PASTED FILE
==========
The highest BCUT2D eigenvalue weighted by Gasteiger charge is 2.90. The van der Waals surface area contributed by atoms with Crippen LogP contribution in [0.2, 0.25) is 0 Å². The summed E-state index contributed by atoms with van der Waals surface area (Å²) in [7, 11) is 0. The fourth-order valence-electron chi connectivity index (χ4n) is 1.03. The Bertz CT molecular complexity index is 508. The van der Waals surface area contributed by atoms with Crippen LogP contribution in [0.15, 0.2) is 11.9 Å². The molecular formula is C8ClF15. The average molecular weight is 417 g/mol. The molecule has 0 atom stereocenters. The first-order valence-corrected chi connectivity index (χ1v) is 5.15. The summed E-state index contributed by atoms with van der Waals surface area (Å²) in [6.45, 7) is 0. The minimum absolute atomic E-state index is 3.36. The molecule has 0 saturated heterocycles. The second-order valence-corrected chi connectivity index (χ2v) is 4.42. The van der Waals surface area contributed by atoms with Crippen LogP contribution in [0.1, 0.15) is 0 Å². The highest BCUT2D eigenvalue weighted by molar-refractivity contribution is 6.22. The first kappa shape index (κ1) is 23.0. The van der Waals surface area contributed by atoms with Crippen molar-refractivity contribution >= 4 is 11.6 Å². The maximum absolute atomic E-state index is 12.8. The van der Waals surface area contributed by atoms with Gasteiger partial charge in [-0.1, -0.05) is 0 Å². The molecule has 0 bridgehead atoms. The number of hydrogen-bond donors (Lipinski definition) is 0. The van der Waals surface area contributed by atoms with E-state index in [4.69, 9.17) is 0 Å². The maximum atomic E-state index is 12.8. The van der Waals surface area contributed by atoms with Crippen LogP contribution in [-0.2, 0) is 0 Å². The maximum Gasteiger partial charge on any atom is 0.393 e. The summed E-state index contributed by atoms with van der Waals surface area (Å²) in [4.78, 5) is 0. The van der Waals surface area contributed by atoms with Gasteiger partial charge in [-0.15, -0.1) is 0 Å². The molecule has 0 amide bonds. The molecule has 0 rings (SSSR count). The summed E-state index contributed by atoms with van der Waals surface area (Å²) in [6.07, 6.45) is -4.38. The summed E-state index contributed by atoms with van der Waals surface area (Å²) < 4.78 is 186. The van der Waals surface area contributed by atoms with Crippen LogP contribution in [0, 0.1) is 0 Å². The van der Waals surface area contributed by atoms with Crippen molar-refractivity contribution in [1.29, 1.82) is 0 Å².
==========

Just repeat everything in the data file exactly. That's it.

The highest BCUT2D eigenvalue weighted by Gasteiger charge is 2.90. The van der Waals surface area contributed by atoms with Crippen LogP contribution in [0.2, 0.25) is 0 Å². The summed E-state index contributed by atoms with van der Waals surface area (Å²) in [7, 11) is 0. The fourth-order valence-electron chi connectivity index (χ4n) is 1.03. The Bertz CT molecular complexity index is 508. The van der Waals surface area contributed by atoms with Crippen LogP contribution in [0.15, 0.2) is 11.9 Å². The molecular formula is C8ClF15. The average molecular weight is 417 g/mol. The molecule has 0 atom stereocenters. The first-order valence-corrected chi connectivity index (χ1v) is 5.15. The summed E-state index contributed by atoms with van der Waals surface area (Å²) in [6.45, 7) is 0. The minimum absolute atomic E-state index is 3.36. The molecule has 0 saturated heterocycles. The second-order valence-corrected chi connectivity index (χ2v) is 4.42. The van der Waals surface area contributed by atoms with Crippen LogP contribution in [0.1, 0.15) is 0 Å². The highest BCUT2D eigenvalue weighted by molar-refractivity contribution is 6.22. The first kappa shape index (κ1) is 23.0. The van der Waals surface area contributed by atoms with Crippen molar-refractivity contribution >= 4 is 11.6 Å². The maximum absolute atomic E-state index is 12.8. The van der Waals surface area contributed by atoms with Gasteiger partial charge in [-0.1, -0.05) is 0 Å². The molecule has 0 bridgehead atoms. The number of hydrogen-bond donors (Lipinski definition) is 0. The van der Waals surface area contributed by atoms with E-state index in [4.69, 9.17) is 0 Å². The maximum atomic E-state index is 12.8. The van der Waals surface area contributed by atoms with Crippen LogP contribution in [-0.2, 0) is 0 Å². The maximum Gasteiger partial charge on any atom is 0.393 e. The summed E-state index contributed by atoms with van der Waals surface area (Å²) in [4.78, 5) is 0. The van der Waals surface area contributed by atoms with Gasteiger partial charge in [-0.15, -0.1) is 0 Å². The molecule has 0 amide bonds. The molecule has 0 rings (SSSR count). The summed E-state index contributed by atoms with van der Waals surface area (Å²) in [6.07, 6.45) is -4.38. The summed E-state index contributed by atoms with van der Waals surface area (Å²) < 4.78 is 186. The van der Waals surface area contributed by atoms with Crippen LogP contribution in [0, 0.1) is 0 Å². The van der Waals surface area contributed by atoms with Crippen molar-refractivity contribution in [1.29, 1.82) is 0 Å².